Two additional advanced Excel tips to simplify your work
In this article, we gave you four advanced Excel tips. Now we're going to give you two more tips so you can work smarter and faster.
Advanced Excel tip #1: Borrow table formats for your Excel data
itbusiness suggests you use these two advanced Excel tips if you use Excel spreadsheets:
Using the 'Format as Table' command on the 'Home' tab of the Ribbon toolbar applies a neat format to a list of data in Excel. Unfortunately, it also adds filters to your column headings and changes the behaviour of columns and rows adjacent to the list.
If you want the convenience and simplicity of applying table formats with a single click, but don't want the other features applied at the same time, you can easily remove the extras.
To see this at work, select your list, including the heading row. Apply a table format to it by selecting the 'Format as Table' option on the 'Home' tab of the Ribbon. Click a table style to apply it to your list. When the Format As Table dialog box appears, select the 'My table has headers checkbox', then click OK. Your data will then be neatly formatted.
To remove the other features that Excel adds automatically to your list, keep the list selected. Choose 'Table Tools' and then the 'Design' tab and select the 'Convert to Range' option.
When Excel asks, 'Do you want to convert the table to a normal range?' click Yes. This action removes the filters from the column headings, and removes other table-specific behavior, but leaves the formatting in place.
PS: Do you know why Gail doesn't spend R10 000 a month on bookkeeping fees?
Gail is a GP who's just opened her own private practice. Because she's trying to save money on admin costs, she is doing her books herself. She thinks: 'How hard can it be?' The answer: 'It's very hard unless you've got the right tools at your fingertips!' Well, I found just such a tool. It has everything from checklists about how to prepare for an audit, to detailed explanations about financial statements. Find out more about my newly-discovered one-stop accountancy resource!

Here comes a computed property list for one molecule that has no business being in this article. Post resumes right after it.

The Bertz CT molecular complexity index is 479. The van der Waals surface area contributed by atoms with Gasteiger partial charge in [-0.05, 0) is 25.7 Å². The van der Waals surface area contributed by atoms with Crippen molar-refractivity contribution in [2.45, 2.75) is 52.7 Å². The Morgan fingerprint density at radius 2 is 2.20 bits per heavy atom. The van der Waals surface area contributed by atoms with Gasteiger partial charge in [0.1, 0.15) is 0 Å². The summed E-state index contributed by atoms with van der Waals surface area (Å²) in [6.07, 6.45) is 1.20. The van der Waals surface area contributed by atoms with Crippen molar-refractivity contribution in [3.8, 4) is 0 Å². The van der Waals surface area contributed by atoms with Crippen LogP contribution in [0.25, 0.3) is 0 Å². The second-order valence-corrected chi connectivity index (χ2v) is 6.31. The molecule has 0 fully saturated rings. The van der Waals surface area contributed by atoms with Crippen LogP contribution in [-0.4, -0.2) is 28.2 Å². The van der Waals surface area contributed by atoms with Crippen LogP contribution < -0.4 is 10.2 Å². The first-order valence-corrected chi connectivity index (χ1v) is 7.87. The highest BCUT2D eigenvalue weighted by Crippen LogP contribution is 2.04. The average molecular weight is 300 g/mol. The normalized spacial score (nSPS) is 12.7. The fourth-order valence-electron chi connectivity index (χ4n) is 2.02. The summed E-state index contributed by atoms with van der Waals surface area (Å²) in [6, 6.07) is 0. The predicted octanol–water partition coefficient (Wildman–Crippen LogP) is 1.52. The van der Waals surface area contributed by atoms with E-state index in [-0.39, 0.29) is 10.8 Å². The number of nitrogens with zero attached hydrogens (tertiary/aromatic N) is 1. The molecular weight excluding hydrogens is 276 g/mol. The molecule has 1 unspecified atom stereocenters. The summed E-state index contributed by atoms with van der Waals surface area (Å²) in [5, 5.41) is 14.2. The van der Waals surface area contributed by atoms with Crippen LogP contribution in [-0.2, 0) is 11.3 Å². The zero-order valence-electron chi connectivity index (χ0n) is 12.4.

Advanced Excel tip #2: Keep an eye on data with a watch window
When you're editing a very large worksheet, often you need to view how your changes in one area affect totals and other calculations in cells that currently sit off-screen, either further down the page or on another worksheet tab.
Instead of repeatedly moving back and forth from your working data area to the cells that show the results you're interested in, use a 'Watch Window' to display the values of the cells in the other part of the worksheet as you tinker.
To set up a Watch Window, click the left mouse button within one cell that you want to watch. From the Ribbon toolbar, choose 'Formulas', Watch Window. When the Watch Window dialog box appears, click 'Add Watch'. Because you've already selected the cell, you simply need to confirm that the reference to it in the dialog box is correct, and then click Add.
Now return to the area of your worksheet that you're editing. As you do so, you'll see that the Watch Window floats atop the worksheet, allowing you to work on your data. While you edit, the Watch Window shows the other cells, reflecting the changes you're making. You can move and resize the Watch Window as you wish, and use the Add Watch button to view additional cells in the Watch Window.